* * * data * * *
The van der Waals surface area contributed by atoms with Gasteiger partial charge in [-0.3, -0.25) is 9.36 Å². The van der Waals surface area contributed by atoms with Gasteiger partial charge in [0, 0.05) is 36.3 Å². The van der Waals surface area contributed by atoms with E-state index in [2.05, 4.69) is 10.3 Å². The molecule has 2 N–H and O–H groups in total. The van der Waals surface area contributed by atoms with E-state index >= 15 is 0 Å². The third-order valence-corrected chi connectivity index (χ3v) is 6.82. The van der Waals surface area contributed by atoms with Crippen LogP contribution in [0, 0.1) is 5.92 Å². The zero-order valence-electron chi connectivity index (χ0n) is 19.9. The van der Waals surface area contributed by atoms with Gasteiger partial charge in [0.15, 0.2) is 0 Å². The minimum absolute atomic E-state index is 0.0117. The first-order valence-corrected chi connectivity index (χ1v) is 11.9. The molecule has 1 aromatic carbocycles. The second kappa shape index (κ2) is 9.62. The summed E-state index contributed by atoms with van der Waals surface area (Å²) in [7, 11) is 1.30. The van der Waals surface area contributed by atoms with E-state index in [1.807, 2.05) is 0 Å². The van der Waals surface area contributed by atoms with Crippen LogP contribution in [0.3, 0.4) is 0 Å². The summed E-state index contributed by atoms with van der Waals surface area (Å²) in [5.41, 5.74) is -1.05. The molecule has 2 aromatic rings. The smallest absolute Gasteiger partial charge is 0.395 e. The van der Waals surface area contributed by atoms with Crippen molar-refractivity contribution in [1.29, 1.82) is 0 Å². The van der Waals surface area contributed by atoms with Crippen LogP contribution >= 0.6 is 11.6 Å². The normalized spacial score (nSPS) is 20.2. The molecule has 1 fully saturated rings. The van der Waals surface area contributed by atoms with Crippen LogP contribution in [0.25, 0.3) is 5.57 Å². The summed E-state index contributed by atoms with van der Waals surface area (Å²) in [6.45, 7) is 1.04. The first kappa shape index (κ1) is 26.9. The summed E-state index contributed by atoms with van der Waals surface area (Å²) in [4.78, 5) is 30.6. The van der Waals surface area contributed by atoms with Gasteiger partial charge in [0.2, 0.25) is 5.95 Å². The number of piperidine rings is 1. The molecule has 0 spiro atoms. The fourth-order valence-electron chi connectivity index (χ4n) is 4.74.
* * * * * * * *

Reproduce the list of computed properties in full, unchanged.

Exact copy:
The van der Waals surface area contributed by atoms with Gasteiger partial charge in [-0.3, -0.25) is 9.36 Å². The van der Waals surface area contributed by atoms with Gasteiger partial charge in [0, 0.05) is 36.3 Å². The van der Waals surface area contributed by atoms with E-state index in [2.05, 4.69) is 10.3 Å². The molecule has 2 N–H and O–H groups in total. The van der Waals surface area contributed by atoms with E-state index >= 15 is 0 Å². The third-order valence-corrected chi connectivity index (χ3v) is 6.82. The van der Waals surface area contributed by atoms with Crippen LogP contribution in [0, 0.1) is 5.92 Å². The zero-order valence-electron chi connectivity index (χ0n) is 19.9. The van der Waals surface area contributed by atoms with Gasteiger partial charge in [0.15, 0.2) is 0 Å². The minimum absolute atomic E-state index is 0.0117. The first-order valence-corrected chi connectivity index (χ1v) is 11.9. The molecule has 1 aromatic carbocycles. The second kappa shape index (κ2) is 9.62. The summed E-state index contributed by atoms with van der Waals surface area (Å²) in [7, 11) is 1.30. The van der Waals surface area contributed by atoms with E-state index in [1.807, 2.05) is 0 Å². The van der Waals surface area contributed by atoms with Crippen LogP contribution in [0.3, 0.4) is 0 Å². The summed E-state index contributed by atoms with van der Waals surface area (Å²) in [5.41, 5.74) is -1.05. The molecule has 2 aromatic rings. The smallest absolute Gasteiger partial charge is 0.395 e. The van der Waals surface area contributed by atoms with Crippen molar-refractivity contribution in [1.29, 1.82) is 0 Å². The van der Waals surface area contributed by atoms with Crippen LogP contribution >= 0.6 is 11.6 Å². The normalized spacial score (nSPS) is 20.2. The molecule has 1 fully saturated rings. The van der Waals surface area contributed by atoms with Crippen LogP contribution in [0.25, 0.3) is 5.57 Å². The summed E-state index contributed by atoms with van der Waals surface area (Å²) in [6.45, 7) is 1.04. The first kappa shape index (κ1) is 26.9. The summed E-state index contributed by atoms with van der Waals surface area (Å²) in [4.78, 5) is 30.6. The van der Waals surface area contributed by atoms with Gasteiger partial charge in [0.2, 0.25) is 5.95 Å². The number of piperidine rings is 1. The molecule has 0 spiro atoms. The fourth-order valence-electron chi connectivity index (χ4n) is 4.74.